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Train driver dozes off between Yokohama and Kamata stations

19 Comments

A 29-year-old train driver apparently fell asleep while he was operating a train on Monday afternoon.

According to Keihin Electric Express Railway Co Ltd (Keikyu Corp), the male driver was operating a rapid-transit train that had left Misakiguchi Station bound for Sengakuji Station. At around, 3:15 p.m., a passenger in the front car noticed the driver sleeping while the train was between Yokohama and Keikyu Kamata stations at a speed of 120 kilometers per hour. The passenger contacted Keikyu Corp on his cell phone.

The driver woke up and the train arrived safely at Kamata Station without any trouble.

Keikyu Corp officials told a news conference later that they questioned the driver who admitted to dozing off for about 10 minutes after becoming drowsy twice.

The company said the driver had the day off on Sunday and that he hadn't been drinking, nor did he have any apparent health problems.

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19 Comments
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the driver sleeping while the train was... at a speed of 120 kilometers per hour

Not nice for the passengers...

4 ( +6 / -2 )

This is extremely bad! This could very easily have resulted in a severe accident. If this 'dozer' was unfit for work he should have taken sick leave. This is the problem with this strict business culture in Japan. If you unfit for work you risk getting fired if you do not go, which in this case, has put the lives of possibly a thousand people at risk. I also have to wonder, what is the shift length of a train driver (dozer) in Japan? I know where I come from it is a maximum of four hours driving for a passenger train driver with a two hour break. Do these drivers work a full 8 hour shift with only a short lunch break? I remember the recent incident of the train driver taking a pee out of the door of his train because he didn't want to delay the train. The train system in Japan is fantastic, but it only takes one sleepy driver to change that very quickly.

-1 ( +7 / -8 )

Driving trains may get boring perhaps, who knows? Still this is real cause for concern.

0 ( +3 / -3 )

Good on the concerned passenger for taking quick action in alerting the company. This way it is out and corrective measures will be implemented hopefully

2 ( +2 / -0 )

How long are the shifts, and do the drivers get enough rest?

had the day off on Sunday

leaves much to be asked

3 ( +3 / -0 )

He was asleep for 10 minutes??? Did the passenger who called Keikyu knock on the drivers compartment window or anything? I certainly would have done so before calling Keikyu if I was on a freewheeling train that's for sure.

8 ( +9 / -1 )

@Spanki,

Welcome to Japan.

It is a rather tedious job, worse than long-distance truck driving, due to the set tracks.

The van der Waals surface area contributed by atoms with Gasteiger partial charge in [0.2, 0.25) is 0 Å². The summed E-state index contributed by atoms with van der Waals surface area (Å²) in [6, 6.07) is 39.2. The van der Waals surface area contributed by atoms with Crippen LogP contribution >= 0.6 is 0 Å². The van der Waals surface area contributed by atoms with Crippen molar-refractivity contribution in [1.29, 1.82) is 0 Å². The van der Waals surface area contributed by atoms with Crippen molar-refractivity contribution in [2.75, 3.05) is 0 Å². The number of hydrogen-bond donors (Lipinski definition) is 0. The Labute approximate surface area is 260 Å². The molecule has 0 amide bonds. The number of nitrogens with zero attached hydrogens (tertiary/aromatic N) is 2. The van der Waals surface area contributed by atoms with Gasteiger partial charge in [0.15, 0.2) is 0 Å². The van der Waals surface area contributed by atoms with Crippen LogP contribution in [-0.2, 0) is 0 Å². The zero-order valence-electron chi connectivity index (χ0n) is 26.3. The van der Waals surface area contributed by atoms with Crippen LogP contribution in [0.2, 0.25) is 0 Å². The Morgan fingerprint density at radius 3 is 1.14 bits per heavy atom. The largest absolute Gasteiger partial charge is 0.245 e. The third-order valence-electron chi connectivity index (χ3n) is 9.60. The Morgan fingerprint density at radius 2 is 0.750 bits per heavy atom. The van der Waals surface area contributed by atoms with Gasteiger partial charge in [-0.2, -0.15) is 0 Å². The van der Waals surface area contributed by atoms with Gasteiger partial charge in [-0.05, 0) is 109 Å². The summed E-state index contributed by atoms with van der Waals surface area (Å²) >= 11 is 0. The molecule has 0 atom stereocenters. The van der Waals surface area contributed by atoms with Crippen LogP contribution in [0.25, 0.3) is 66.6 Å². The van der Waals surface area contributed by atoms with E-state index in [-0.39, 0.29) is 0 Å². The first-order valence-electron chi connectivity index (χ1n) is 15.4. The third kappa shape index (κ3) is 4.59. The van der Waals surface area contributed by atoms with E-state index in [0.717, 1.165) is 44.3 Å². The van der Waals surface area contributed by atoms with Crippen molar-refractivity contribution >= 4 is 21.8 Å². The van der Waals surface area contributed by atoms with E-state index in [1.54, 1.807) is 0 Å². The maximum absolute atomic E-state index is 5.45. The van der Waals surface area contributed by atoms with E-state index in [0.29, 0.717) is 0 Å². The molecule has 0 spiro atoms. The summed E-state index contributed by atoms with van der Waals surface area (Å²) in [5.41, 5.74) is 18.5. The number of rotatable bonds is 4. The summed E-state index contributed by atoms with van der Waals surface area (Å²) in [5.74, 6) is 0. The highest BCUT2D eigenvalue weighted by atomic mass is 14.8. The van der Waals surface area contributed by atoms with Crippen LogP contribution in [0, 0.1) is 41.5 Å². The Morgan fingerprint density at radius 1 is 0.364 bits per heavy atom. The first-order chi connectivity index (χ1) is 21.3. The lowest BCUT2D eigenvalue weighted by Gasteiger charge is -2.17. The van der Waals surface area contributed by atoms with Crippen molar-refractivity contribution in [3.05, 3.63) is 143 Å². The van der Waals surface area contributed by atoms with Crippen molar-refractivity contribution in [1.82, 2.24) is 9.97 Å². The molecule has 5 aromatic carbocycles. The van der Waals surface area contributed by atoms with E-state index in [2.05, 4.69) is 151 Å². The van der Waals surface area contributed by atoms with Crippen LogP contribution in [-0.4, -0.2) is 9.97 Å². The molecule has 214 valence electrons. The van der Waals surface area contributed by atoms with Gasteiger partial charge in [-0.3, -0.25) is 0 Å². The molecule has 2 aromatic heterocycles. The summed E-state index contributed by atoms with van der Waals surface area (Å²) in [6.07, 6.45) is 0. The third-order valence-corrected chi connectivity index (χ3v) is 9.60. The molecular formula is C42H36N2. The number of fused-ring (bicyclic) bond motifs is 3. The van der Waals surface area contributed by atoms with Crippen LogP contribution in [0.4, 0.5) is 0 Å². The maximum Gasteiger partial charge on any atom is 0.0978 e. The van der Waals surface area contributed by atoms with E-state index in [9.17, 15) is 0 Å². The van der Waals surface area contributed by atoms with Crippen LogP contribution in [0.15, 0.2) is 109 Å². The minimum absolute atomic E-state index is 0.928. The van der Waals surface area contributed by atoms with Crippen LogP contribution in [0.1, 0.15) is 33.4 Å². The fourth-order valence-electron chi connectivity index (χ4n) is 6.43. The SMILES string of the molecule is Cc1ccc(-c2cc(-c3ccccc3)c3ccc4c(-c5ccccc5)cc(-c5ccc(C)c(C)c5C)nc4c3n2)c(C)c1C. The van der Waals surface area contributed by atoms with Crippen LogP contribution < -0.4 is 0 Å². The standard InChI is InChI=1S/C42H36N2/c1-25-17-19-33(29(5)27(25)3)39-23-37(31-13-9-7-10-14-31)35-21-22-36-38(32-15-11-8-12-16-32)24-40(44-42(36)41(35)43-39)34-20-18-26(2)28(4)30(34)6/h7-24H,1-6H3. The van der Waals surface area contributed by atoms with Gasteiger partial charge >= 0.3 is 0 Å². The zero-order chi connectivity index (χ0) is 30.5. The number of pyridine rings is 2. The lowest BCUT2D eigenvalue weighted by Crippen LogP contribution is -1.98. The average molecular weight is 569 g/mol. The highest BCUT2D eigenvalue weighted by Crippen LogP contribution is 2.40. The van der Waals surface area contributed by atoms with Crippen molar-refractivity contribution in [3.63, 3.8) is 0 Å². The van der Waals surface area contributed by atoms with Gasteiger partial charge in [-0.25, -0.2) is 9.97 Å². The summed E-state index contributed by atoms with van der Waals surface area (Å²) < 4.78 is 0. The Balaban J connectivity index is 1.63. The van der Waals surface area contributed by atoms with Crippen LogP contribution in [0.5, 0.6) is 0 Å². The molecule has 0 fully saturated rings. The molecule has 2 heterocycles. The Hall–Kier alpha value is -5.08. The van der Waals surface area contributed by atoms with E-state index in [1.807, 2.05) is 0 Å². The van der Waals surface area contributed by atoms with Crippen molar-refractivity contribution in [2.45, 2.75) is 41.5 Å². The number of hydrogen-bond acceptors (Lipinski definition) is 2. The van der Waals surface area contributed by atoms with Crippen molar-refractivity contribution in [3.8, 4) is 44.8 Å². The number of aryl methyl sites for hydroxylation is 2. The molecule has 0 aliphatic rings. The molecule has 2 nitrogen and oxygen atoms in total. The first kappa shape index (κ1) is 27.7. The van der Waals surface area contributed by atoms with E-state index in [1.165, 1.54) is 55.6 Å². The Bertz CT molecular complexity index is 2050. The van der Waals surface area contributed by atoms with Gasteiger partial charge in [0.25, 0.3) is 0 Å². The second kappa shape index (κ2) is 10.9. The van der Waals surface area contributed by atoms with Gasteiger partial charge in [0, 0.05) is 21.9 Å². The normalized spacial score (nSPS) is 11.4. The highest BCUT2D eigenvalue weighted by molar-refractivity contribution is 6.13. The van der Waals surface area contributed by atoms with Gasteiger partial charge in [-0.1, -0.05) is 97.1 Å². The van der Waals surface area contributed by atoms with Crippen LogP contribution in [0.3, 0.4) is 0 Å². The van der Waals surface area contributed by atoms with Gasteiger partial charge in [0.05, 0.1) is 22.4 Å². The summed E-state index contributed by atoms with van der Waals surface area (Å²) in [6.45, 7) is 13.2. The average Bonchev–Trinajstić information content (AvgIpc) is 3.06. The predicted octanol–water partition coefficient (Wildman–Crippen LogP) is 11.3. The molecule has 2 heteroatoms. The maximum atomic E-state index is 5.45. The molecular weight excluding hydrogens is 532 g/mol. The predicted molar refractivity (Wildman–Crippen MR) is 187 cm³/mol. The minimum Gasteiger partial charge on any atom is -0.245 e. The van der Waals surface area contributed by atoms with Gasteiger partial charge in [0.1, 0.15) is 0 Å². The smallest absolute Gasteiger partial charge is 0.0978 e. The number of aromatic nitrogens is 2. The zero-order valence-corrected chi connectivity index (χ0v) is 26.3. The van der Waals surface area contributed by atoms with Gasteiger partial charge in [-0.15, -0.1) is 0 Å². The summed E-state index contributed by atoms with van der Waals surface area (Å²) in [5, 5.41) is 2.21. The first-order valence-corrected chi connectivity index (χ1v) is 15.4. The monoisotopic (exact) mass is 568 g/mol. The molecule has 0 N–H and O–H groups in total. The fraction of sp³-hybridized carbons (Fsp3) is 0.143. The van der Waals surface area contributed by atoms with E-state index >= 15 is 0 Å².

However, those monitoring the tracks should have noticed the increased speed (presumably) and tried to contact the driver and/or conductor.

More than one person asleep at the switch in my book.

6 ( +8 / -2 )

The passenger contacted Keikyu Corp on his cell phone.

The passenger is a rat and a dork in my book.

Why not just wake the guy up and give him a stern look.

1 ( +1 / -0 )

Oh come on...we're making a mole hill out of a mountain here. He was tired...happens to the best of us.

0 ( +4 / -4 )

This really makes a strong case in support of automating railways. I'd rather depend on a automated system than on some young guy who may have had a rough weekend.

-2 ( +1 / -3 )

Wow. These trains really can drive themselves.

0 ( +1 / -1 )

However, those monitoring the tracks should have noticed the increased speed (presumably) and tried to contact the driver and/or conductor.

Why presume there was an increased speed? Those trains regularly travel at that speed, some faster.

3 ( +3 / -0 )

The Keikyu Line uses Automatic Train Stop (ATS). That is a system that will stop trains if certain situations occur such as an unresponsive driver, or a train running past a signal (Signal Passed at Danger). It differs from Automatic Train Control in that there is no mechanism/system onboard to control the trains speed. A sleeping driver is not a good situation, but it is far from a runaway train. A few years ago a Shinkansen driver fell asleep on the job. The control systems brought the train to a stop at Nagoya Station.

But yeah, banging on the window is what I would have done.

7 ( +7 / -0 )

Yes I agree with DaveAllTogether and there would be something in place such as a dead man brake to automatically stop a train if no response from the driver. This addresses to some extent snoozing, ill or passed out drivers. Most readers here would well know that snoozing at the wheel of a car is one of the biggest killers on our roads and is a common event and somewhat easy to do when fatigued.

0 ( +1 / -1 )

Wow. I've always fallen asleep in the afternoon in dull situations, like meetings. We should be glad that I never became a train driver.

3 ( +3 / -0 )

In the States truck drivers and train engineers are required to maintain Department of Transportation logs of time operating the machine. More than 10 hours of operation without breaks can be heavily fined by authorities. Are there similar regulations in place here in Japan for operational safety?

0 ( +0 / -0 )

10 minutes? At 120 KM/hr, you could be in a different city in 10 minutes....don't they have safeguards that stop the train if the doesn't stop or slow down at certain points.

1 ( +1 / -0 )

Why didn't they smash the window in?

0 ( +0 / -0 )

As far as I know the train does have a lever you must keep under tension or a button that needs pressing regularly or the locomotive's dead man's switch will halt the train. There's also a switch when passing light signals

0 ( +0 / -0 )

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